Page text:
Op-Ed – “The Leadership of a Jewish Woman in Israel”
Throughout Jewish history, women have had prominent roles varying from strong mothers and wives to leaders of the Jewish people. We can trace the role of women in Judaism all the way back to Biblical times and move forward to present times. Looking back to Sarah, the first of the very strong Jewish women in the Bible, we find a woman who was as much a part of the story in Genesis as Abraham. The Bible presents many more great examples of very strong Jewish women who played great roles in the Jewish story, including Yocheved, Miriam, Deborah, Naomi, Ruth (a Jew by Choice), and Esther. In post-Biblical times, in the time of the Talmud, there were few women named, but those who were named were considered to be of great influence: Bruriah, the wife of Rabbi Meir, Rachel, the wife of Rabbi Akiva, and Yalta, the wife of Rabbi Nachman.
If we fast forward to contemporary times, we find even more examples of strong Jewish women. Examples of these strong Jewish women include Golda Meir, the first female Prime Minister of Israel, Ruth Bader Ginsburg, the first Jewish female justice of the Supreme Court, Ruth Messinger, the founder of American Jewish World Service, and Anat Hoffman, the director of the Israel Religious Action Center and Women of the Wall. Anat Hoffman, a strong and inspirational leader in Israel has been the source of many newspaper, magazine and journal articles in the past 15 years or so. Why? Hoffman fights for her belief that Jewish women should have the same rights as Jewish men, including holding and carrying the Torah, the sacred text of the Jewish people. This strong brave woman has been arrested numerous times for attempts to participate in the Jewish tradition to which she feels so strongly connected.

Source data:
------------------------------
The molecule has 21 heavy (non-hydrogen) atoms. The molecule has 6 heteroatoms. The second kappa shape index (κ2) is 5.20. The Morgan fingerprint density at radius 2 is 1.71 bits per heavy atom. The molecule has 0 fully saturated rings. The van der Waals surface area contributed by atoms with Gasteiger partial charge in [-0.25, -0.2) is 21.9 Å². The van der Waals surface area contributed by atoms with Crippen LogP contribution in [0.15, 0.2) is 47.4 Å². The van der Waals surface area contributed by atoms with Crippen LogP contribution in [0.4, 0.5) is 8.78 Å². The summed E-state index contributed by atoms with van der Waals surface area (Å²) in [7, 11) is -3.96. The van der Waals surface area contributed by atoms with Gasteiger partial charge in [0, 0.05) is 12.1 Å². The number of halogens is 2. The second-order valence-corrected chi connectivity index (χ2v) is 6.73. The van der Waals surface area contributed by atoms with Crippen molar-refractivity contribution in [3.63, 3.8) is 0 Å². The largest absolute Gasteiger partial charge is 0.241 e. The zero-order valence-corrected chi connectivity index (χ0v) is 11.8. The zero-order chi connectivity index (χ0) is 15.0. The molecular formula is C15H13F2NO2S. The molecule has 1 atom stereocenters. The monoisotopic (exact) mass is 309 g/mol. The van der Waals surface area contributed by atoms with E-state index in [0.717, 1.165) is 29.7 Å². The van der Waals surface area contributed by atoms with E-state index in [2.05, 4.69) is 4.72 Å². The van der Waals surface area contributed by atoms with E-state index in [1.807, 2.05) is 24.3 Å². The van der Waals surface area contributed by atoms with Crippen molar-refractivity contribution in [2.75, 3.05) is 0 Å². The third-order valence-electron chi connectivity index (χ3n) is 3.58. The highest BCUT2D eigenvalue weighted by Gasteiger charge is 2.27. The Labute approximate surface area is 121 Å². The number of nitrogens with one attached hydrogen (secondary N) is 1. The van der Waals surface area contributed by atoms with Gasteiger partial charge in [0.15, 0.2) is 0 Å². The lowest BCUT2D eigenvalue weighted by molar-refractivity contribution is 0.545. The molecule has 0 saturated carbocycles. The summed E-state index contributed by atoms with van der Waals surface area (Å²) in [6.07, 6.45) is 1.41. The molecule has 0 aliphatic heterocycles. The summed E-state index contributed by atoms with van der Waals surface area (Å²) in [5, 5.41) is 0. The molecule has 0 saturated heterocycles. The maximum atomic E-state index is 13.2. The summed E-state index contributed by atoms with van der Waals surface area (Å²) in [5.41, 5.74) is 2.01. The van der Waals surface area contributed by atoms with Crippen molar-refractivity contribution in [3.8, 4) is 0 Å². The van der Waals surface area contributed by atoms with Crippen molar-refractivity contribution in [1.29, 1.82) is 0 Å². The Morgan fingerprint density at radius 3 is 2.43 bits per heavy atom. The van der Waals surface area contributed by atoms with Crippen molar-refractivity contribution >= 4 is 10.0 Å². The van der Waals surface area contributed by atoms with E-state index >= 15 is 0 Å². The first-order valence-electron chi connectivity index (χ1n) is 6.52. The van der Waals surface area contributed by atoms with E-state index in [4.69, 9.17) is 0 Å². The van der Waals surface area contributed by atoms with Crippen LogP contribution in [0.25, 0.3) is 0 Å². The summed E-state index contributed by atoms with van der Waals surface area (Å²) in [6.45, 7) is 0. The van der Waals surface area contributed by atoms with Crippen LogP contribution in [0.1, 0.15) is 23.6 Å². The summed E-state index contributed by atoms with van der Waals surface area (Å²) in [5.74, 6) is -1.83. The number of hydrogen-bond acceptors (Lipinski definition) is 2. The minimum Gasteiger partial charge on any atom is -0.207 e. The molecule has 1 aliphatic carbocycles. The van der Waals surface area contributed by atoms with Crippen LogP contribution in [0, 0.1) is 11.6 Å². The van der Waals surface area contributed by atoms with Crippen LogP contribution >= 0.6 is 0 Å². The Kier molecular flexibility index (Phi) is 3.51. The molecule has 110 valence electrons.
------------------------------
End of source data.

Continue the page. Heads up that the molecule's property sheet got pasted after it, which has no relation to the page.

When the 10 Commandments were given to the Children of Israel in Exodus 20, they were given to the entire people – men, women and children. Every member of this group was given the opportunity to accept them and every member responded in the affirmative. While it is true that much of the Bible is written in gendered language, in this section the reference to the Children of Israel is presented as “the people,” not all men or all women. However, in Israel, the far right wing of the Orthodox movement has a vice-like grasp on all religious decisions. As such, women are not allowed to even participate in even the most basic religious practice of carrying the Torah. This is a travesty and Anat Hoffman has been working diligently to change these unfortunate laws.
While attending the Union for Reform Judaism Biennial in Washington, DC this past weekend (December 14-18), I had the honor and privilege of meeting Anat Hoffman. She was extremely gracious and kind. On Saturday morning during Shabbat services, I watched as she ran from her seat in the back of the hall to those who were carrying the Torah. She remarked, “Look there are no police…may I carry the Torah?” Watching Anat take the Torah and carry it around freely and openly made me extremely proud as an American Reform Jewish man. After all, in the United States of America, in the progressive Jewish world, women are allowed – encouraged!- to carry the Torah and participate in Jewish practices. She had a smile that was heart warming and showed how proud she was to be able to carry the Torah amongst 6,000 other Jews who celebrated her for doing so.
Anat Hoffman continues to be an inspiration to Jews throughout the world for her undying devotion to all Jews – making sure that all Jews are accepted, no matter their gender or sect of Judaism. For Hoffman, being Jewish is something more than the labels applied to a person from others. Anat Hoffman believes in equality for all Jews…and I would argue for all peoples around the world.